In the short term, it was recommended that the state could install devices to artificially circulate the water up or down in the lake, aerate the lake, or use a process known as alum treatments, which binds the phosphorous to aluminum.

According to the report, mixing the water by circulating it up or downward in the lake would limit the amount of light to which algae could access.

The mixing would also subject the algae to turbulent water, which reduces its growth potential.

The longest term option may come from the alum treatments, according to the report. The average application of alum to a waterbody lasted for about 21 years, and there are no ongoing management or operating expenses attributed to the alum treatment, but the initial expense is expected to be about $660,000 for a full dose on the lake.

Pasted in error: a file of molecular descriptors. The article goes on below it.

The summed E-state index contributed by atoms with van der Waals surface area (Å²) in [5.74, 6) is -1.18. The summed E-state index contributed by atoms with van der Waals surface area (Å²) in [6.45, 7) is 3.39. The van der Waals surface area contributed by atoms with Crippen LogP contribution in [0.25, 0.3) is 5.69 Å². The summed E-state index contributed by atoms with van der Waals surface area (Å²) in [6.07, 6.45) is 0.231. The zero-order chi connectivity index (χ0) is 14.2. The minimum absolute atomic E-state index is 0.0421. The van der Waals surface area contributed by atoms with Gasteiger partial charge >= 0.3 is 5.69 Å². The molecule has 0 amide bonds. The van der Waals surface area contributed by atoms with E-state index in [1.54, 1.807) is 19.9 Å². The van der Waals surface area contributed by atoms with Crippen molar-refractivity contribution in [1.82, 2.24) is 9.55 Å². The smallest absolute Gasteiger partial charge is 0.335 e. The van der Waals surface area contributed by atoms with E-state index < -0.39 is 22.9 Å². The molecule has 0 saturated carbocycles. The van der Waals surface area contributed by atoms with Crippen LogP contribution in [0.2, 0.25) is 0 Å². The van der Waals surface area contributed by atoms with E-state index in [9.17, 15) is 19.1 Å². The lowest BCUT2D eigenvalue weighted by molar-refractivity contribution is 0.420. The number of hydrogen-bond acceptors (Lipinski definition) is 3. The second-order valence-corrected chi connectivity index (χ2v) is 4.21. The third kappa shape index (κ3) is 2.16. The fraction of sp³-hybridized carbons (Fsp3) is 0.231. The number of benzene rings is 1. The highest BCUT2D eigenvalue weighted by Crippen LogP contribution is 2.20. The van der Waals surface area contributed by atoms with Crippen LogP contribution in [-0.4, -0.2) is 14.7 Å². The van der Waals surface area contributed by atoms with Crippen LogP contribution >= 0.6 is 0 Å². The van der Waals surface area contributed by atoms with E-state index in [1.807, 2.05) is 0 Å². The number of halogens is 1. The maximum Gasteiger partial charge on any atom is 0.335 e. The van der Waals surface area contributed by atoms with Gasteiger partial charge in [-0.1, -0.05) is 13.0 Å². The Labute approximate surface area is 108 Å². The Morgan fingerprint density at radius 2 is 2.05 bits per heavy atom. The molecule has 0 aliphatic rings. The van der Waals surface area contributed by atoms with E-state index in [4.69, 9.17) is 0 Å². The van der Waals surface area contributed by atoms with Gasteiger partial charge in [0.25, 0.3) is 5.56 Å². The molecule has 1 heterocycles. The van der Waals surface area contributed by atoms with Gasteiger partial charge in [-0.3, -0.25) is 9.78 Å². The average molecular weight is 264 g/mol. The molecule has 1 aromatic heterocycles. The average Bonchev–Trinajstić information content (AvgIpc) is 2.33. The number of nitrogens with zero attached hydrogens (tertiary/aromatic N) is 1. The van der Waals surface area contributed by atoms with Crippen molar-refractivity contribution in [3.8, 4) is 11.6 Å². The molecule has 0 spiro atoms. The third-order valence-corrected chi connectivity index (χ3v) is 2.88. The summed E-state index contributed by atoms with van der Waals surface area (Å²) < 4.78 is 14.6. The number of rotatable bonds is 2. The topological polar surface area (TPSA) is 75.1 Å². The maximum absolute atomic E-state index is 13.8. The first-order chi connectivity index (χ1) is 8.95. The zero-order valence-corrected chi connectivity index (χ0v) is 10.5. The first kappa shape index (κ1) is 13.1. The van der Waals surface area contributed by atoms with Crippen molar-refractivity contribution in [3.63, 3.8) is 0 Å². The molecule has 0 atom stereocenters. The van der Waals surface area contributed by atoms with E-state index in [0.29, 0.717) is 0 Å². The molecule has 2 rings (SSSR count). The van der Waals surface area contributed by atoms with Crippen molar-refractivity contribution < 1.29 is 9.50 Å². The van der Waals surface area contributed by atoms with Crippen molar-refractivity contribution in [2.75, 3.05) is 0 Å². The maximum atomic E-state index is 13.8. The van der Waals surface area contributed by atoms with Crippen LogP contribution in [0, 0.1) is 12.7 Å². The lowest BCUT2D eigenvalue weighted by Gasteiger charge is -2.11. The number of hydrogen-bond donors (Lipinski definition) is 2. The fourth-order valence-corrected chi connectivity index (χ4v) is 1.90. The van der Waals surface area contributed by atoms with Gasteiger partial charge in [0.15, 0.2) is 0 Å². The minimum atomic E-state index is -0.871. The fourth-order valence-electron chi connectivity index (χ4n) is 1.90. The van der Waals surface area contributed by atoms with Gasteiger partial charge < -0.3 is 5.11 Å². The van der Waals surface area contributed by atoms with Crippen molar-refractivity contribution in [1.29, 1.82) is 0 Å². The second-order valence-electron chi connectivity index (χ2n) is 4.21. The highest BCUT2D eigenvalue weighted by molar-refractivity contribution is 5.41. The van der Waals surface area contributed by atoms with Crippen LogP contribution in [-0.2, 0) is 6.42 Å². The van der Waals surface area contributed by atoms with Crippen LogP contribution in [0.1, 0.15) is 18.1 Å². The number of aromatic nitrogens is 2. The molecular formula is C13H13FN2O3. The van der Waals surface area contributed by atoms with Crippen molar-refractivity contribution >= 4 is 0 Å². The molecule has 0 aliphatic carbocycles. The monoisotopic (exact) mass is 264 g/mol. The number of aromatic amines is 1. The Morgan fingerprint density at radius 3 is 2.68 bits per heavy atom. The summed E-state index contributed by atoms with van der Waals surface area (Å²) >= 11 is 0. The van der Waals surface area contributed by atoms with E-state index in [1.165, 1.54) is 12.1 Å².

There is also an option for a partial dose of alum in the lake with costs starting at about $150,000.

It is estimated that the lake would need 83 tons of aluminum to fully treat the lake.

Steve Beyor who represents Franklin and is the ranking member on the committee receiving testimony over this bill was not available for comment as of press time.

Whatever the decision by the legislature, it’s clearly a bad time, to say the least, for farmers to see higher expenses through greater regulation. Milk prices are still about $2 below the cost of production, per hundredweight, and have been for well over three years. January’s milk check was recently delivered to farmers, with a stark message inside- the number to the National Suicide Prevention Hotline.